The January 2014 Daring Bakers’ challenge was hosted by Francijn of “Koken in de Brouwerij”. She challenged us all to bake layered cakes in the tradition of Baumkuchen (tree cake) and Schichttorte (layered cake).
This past weekend we got our first real snowfall of the winter. It started on Friday very lightly and just kept going, never heavily, just a light, steady snowfall. Practically everyone I know back in the U.S. lives on the East Coast and has been pummeled with wintry weather many times this season. Over here in Austria, the land of mountains and skiing, we are having a very mild winter. Yes, I am in a city so I shouldn’t expect much snow, but friends and students who have gone out the country-side to go skiing have said that there isn’t much snow out there either. In fact, Austrians are pretty annoyed about the lack of snow because it means that in order to get in their beloved ski time, they need to put out fake snow, which costs $$$. Or rather, €€€.
I’m not a skiier, so I don’t want snow for that reason. I just think winter seems more like winter when we get some of the white stuff. Besides, when it is snowy out I have a real excuse to stay inside, take over the kitchen, and bake.
This Baumkuchen is my second Daring Kitchen challenge and first for the Daring Bakers. I was so excited to see that this month’s recipe was for Baumkuchen. Baumkuchen is a Northern/Central-European cake traditionally baked on a spit over a fire. The earliest known recipe is from 1450 and around this time it was a popular wedding treat. In German, the name literally translates to tree cake, which comes from the cake’s unique layers that resemble tree rings. It is also typically flavored with another European favorite, marzipan. The whole cake is then covered in rich dark chocolate. You can buy Baumkuchen at a wide variety of establishments, from cheap grocery stores like Aldi to fine cafes.
Sometimes the cake is also flavored with orange and, as I love a good Terry’s Chocolate Orange, I couldn’t help but put that flavor into my cake, too. I added some fresh zest to the cake batter and replaced the usual apricot jam with orange marmalade. Definitely a winning combination.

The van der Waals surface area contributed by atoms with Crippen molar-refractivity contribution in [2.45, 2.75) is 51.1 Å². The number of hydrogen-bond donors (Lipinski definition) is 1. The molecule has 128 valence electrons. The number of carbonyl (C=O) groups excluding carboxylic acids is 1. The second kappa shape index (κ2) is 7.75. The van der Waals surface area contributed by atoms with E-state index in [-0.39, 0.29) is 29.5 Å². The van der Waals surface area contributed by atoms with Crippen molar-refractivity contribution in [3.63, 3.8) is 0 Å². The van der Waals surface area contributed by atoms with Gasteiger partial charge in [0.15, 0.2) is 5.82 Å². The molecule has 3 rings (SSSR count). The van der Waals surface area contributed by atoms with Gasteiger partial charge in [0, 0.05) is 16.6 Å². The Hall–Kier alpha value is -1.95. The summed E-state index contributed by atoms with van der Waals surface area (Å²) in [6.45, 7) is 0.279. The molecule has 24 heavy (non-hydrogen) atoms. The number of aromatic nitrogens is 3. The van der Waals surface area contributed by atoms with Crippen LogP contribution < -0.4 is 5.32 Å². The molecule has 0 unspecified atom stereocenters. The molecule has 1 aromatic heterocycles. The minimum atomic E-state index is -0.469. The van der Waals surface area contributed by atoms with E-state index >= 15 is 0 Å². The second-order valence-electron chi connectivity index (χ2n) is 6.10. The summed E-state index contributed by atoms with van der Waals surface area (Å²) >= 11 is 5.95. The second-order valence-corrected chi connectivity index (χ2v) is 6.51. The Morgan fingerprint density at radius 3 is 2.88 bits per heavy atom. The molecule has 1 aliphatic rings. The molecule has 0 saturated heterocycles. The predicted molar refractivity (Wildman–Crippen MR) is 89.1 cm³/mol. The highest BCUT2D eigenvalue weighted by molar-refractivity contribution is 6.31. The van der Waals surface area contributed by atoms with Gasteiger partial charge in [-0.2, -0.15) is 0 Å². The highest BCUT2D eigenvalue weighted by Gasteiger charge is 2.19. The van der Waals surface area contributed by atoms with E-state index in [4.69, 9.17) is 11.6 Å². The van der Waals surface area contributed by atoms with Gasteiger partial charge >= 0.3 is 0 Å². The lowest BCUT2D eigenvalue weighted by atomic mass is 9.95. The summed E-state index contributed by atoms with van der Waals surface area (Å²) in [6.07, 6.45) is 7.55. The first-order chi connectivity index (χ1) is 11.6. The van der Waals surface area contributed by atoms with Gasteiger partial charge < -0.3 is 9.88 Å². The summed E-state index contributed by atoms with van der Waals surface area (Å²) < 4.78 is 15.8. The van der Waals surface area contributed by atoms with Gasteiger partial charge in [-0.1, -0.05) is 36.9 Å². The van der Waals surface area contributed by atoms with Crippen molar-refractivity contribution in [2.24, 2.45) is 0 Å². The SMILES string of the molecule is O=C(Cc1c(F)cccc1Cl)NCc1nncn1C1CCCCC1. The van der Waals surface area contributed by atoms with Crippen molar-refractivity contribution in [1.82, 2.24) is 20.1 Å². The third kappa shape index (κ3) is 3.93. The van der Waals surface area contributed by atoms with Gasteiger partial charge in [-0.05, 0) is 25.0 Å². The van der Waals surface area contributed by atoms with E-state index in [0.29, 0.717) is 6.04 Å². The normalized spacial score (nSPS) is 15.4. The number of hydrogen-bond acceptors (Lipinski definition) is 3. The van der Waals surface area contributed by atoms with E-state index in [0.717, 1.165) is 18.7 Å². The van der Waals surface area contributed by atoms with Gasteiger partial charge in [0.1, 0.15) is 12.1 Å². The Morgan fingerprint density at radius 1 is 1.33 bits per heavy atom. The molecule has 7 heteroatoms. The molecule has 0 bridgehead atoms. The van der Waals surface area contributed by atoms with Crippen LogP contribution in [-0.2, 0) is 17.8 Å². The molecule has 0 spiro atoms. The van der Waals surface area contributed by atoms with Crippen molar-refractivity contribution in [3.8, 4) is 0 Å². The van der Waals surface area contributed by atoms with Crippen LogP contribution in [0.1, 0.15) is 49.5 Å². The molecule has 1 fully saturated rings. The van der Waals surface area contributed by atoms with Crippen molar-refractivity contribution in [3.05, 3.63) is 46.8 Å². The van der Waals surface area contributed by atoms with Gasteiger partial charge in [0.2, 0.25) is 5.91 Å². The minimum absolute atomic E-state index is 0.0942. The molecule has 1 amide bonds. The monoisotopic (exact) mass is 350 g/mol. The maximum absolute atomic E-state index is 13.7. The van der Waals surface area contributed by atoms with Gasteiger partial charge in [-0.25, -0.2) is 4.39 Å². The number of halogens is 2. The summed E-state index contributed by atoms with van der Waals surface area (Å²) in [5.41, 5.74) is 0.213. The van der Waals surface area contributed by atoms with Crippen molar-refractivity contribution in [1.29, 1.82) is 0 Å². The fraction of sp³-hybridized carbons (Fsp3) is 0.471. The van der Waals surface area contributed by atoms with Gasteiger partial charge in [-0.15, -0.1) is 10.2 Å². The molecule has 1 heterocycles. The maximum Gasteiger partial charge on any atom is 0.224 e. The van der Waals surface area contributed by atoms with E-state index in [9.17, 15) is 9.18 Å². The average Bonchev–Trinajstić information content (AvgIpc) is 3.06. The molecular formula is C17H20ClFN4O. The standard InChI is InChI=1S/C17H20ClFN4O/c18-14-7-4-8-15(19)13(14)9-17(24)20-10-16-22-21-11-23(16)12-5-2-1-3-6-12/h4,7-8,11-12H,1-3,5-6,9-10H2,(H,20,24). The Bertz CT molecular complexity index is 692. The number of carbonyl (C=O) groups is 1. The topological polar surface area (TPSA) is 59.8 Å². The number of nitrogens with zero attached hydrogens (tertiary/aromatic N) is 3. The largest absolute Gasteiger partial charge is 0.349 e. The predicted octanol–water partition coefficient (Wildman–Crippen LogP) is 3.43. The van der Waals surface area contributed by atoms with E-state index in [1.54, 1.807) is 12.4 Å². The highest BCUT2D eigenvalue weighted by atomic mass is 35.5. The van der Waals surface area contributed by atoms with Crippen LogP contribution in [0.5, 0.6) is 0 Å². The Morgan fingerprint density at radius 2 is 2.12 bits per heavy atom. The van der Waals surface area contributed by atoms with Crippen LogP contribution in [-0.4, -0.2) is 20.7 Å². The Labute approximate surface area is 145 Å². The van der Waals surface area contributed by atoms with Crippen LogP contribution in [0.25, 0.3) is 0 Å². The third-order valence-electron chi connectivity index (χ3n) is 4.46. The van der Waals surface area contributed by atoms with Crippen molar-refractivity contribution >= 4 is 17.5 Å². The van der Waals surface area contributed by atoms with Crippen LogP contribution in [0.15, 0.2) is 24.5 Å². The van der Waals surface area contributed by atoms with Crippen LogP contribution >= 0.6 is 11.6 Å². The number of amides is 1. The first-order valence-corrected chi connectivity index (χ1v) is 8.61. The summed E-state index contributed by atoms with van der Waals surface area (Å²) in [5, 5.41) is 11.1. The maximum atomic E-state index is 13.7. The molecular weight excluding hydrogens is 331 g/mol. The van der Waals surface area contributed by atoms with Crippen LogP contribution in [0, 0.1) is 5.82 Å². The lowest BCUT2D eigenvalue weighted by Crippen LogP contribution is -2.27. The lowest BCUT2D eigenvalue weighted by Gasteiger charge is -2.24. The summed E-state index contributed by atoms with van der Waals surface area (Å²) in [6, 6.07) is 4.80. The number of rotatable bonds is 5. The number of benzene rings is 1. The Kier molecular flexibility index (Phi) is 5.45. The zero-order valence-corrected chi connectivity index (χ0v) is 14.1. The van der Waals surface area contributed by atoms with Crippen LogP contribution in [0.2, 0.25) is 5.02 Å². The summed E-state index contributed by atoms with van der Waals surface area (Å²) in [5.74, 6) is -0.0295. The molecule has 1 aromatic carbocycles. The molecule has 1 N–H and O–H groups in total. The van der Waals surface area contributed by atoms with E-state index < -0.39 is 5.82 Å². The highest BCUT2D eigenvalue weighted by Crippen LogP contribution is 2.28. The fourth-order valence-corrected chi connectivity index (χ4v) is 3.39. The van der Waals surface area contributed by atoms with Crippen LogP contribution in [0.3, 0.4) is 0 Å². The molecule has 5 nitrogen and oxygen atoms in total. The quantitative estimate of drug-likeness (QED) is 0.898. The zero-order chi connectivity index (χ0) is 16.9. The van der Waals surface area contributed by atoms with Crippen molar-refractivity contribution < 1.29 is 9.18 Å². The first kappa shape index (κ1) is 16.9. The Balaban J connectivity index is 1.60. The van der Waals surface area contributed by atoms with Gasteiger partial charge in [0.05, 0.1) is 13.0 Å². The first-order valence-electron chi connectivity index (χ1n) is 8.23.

Chocolate Orange Baumkuchen
Adapted from 101 heerlijke recepten voor cake & gebak via Francijn of Koken in de Brouwerij
- 3 eggs, separated
- pinch salt
- 1 1/4 cup + 1 T granulated sugar
- 7 T butter, softened
- 1/3 cup (2.5 oz) marzipan
- 1/3 cup + 2 T powdered sugar, sifted
- 1 tsp vanilla sugar (don’t try and sub in vanilla extract)
- 1/3 cup all-purpose flour, sifted
- 1/2 tsp fresh orange or clementine zest
- 2 T orange marmalade
- 1/2 cup dark chocolate chunks (about 3.5 oz)
- 1/2 T butter
- sliced or slivered almonds, for decorating (optional)
Turn your oven broiler on high (or to about 450ºF if you have a temperature option). If your oven doesn’t have a broiler, simply pre-heat to 450ºF. Grease and line a 4″x8″ loaf pan with parchment paper, leaving overhang on the two skinny ends. Be sure to grease both the pan and the parchment paper!
Beat egg whites with a pinch of salt. Do not do this in a plastic bowl, as egg whites are very sensitive! Copper is best, but any metal, glass, or ceramic bowl will do. When the egg whites are nearly stiff, add the granulated sugar in three stages and continue beating until they reach the stiff peaks stage. Set aside.
In a separate bowl, cream the softened butter. Crumble the marzipan into the creamed butter and beat with orange zest, powdered sugar, and vanilla sugar until soft and creamy. Add the egg yolks one at a time. Gently fold in the egg whites and flour (use a large wooden spoon or a rubber spatula for this step).
Smear a few tablespoons of the batter onto the bottom of the pan and bake/broil for 3-4 minutes, until the top is golden-brown. Remove from the oven and add another layer of batter. Bake/broil for another 3-4 minutes, remove from the oven, and continue until you are out of batter. The less batter you use for each step, the more layers you will get. I would aim for making at least 6 layers; I had 7.
Let the cake cool (the original recipe says to let it cool on a wire rack, but I left mine in the tin for most of the cooling time).
Flip the cake over so the wider end is sitting flat on a piece of parchment paper, a wire rack, or a baking tray. If the cake is on a wire rack be sure to place something underneath it to catch the drips, like parchment paper, foil, or a baking tray. Warm orange marmalade until it can be easily passed through a fine sieve. I zapped mine in the microwave for about 30 seconds. Spread the strained marmalade over the top of the cake. Allow to cool.
Melt chocolate with butter in a double boiler. When melted and smooth, pour or spoon over the cake so the top and sides are completely covered. If desired, decorate with slivered or sliced almonds.
Store in an airtight container at room temperature. Best one day after baking.